The visitors enjoyed it very much.

By the end of the programme it was quite impossible for the Cubs to sit still for another moment. You can't get much exercise in a wet bell-tent. So Akela had a bright idea. If you were in the sea the rain couldn't wet you—what about a bathe? Everyone cheered, and got into their coats and macs, and ran down to the Stable, where they changed into their bathing things. The sea felt awfully warm, and everyone shrieked and splashed and made such a row that the visitors, all shut up stuffy and cross in their lodgings, looked out of their windows and wondered who could be so cheerful on such a day.

Coming back to tea, the Cubs were delighted to find their Scoutmaster sitting on the floor of the bell-tent, a large bun in one hand and a mug of tea in the other. He had tramped all the way over from Quarr to see how far the whole camp had been drowned. In case there were any survivors, he brought two enormous bags of sweets.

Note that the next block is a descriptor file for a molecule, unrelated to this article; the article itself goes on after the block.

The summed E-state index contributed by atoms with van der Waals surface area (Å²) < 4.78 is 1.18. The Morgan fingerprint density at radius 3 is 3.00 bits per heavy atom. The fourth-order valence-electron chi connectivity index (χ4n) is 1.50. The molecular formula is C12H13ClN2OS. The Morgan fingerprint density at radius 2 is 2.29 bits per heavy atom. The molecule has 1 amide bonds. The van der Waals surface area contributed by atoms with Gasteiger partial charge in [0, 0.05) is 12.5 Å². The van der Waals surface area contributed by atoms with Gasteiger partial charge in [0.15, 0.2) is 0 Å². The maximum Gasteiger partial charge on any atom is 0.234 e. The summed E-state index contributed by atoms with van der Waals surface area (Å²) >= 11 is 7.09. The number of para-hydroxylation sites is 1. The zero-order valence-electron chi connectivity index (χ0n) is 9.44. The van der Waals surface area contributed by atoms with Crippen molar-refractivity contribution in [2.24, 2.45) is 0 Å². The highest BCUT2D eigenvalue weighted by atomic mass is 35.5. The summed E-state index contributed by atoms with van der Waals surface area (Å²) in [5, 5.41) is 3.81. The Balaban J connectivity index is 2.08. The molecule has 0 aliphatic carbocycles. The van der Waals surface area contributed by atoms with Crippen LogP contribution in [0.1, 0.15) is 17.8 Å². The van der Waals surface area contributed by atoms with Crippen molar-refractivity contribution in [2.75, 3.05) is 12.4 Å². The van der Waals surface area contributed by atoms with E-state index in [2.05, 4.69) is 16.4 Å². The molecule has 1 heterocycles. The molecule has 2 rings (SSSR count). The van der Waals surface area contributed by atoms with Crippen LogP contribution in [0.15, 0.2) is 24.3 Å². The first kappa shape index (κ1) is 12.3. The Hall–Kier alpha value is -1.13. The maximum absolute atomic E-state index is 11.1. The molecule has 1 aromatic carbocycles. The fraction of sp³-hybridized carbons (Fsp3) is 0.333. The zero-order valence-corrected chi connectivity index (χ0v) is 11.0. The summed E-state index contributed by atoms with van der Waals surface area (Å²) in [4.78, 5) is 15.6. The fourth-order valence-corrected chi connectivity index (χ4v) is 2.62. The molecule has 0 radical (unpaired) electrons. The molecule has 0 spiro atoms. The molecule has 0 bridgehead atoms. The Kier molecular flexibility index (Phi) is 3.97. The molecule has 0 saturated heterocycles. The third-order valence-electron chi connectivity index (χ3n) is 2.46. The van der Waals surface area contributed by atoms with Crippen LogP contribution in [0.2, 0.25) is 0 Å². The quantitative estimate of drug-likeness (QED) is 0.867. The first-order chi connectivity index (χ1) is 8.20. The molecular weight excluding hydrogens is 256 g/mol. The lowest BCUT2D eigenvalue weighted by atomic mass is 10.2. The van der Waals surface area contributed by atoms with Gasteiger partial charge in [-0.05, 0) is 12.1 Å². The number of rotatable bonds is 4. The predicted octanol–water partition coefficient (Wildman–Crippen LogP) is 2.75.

That night all the Cubs prayed very hard for a real, proper, hot day for their last in camp. It certainly did not look possible. But Spongey put the matter in a nutshell when he stood in his long night-shirt, one eye shut as usual, and remarked: "I think it'll sunshine to-morrer, 'cos I've prayed very hard it will."

The Cubs had turned in early, to get out of the wet world into their dry, cosy beds. There was plenty of time for a good long story, and they settled down with wriggles of satisfaction and waited for Akela to begin.